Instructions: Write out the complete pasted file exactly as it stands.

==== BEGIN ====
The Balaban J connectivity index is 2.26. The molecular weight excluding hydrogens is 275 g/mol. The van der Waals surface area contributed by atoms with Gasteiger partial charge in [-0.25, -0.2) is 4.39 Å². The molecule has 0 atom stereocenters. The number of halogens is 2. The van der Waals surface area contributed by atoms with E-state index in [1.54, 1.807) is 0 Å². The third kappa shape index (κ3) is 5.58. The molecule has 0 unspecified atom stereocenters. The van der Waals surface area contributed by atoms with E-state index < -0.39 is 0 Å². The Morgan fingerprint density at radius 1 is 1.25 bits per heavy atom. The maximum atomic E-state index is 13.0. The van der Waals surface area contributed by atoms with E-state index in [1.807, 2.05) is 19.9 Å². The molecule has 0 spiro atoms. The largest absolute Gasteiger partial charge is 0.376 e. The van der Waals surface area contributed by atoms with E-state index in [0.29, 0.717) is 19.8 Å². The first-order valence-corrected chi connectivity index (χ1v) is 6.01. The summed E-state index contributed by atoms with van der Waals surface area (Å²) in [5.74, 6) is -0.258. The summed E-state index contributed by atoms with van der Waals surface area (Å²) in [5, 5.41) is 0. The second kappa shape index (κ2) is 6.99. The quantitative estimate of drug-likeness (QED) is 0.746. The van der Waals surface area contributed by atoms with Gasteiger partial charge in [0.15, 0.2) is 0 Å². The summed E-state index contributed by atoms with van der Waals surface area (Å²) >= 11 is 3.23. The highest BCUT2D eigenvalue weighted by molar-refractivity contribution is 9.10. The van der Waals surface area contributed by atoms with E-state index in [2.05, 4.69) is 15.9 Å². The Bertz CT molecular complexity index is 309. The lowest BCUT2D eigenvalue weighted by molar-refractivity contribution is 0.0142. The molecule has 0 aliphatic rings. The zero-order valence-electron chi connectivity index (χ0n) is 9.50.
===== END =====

The Balaban J connectivity index is 2.26. The molecular weight excluding hydrogens is 275 g/mol. The van der Waals surface area contributed by atoms with Gasteiger partial charge in [-0.25, -0.2) is 4.39 Å². The molecule has 0 atom stereocenters. The number of halogens is 2. The van der Waals surface area contributed by atoms with E-state index in [1.54, 1.807) is 0 Å². The third kappa shape index (κ3) is 5.58. The molecule has 0 unspecified atom stereocenters. The van der Waals surface area contributed by atoms with E-state index < -0.39 is 0 Å². The Morgan fingerprint density at radius 1 is 1.25 bits per heavy atom. The maximum atomic E-state index is 13.0. The van der Waals surface area contributed by atoms with E-state index in [1.807, 2.05) is 19.9 Å². The molecule has 0 spiro atoms. The largest absolute Gasteiger partial charge is 0.376 e. The van der Waals surface area contributed by atoms with E-state index in [0.29, 0.717) is 19.8 Å². The first-order valence-corrected chi connectivity index (χ1v) is 6.01. The summed E-state index contributed by atoms with van der Waals surface area (Å²) in [5.74, 6) is -0.258. The summed E-state index contributed by atoms with van der Waals surface area (Å²) in [5, 5.41) is 0. The second kappa shape index (κ2) is 6.99. The quantitative estimate of drug-likeness (QED) is 0.746. The van der Waals surface area contributed by atoms with Gasteiger partial charge in [0.15, 0.2) is 0 Å². The summed E-state index contributed by atoms with van der Waals surface area (Å²) >= 11 is 3.23. The highest BCUT2D eigenvalue weighted by molar-refractivity contribution is 9.10. The van der Waals surface area contributed by atoms with E-state index in [2.05, 4.69) is 15.9 Å². The Bertz CT molecular complexity index is 309. The lowest BCUT2D eigenvalue weighted by molar-refractivity contribution is 0.0142. The molecule has 0 aliphatic rings. The zero-order valence-electron chi connectivity index (χ0n) is 9.50.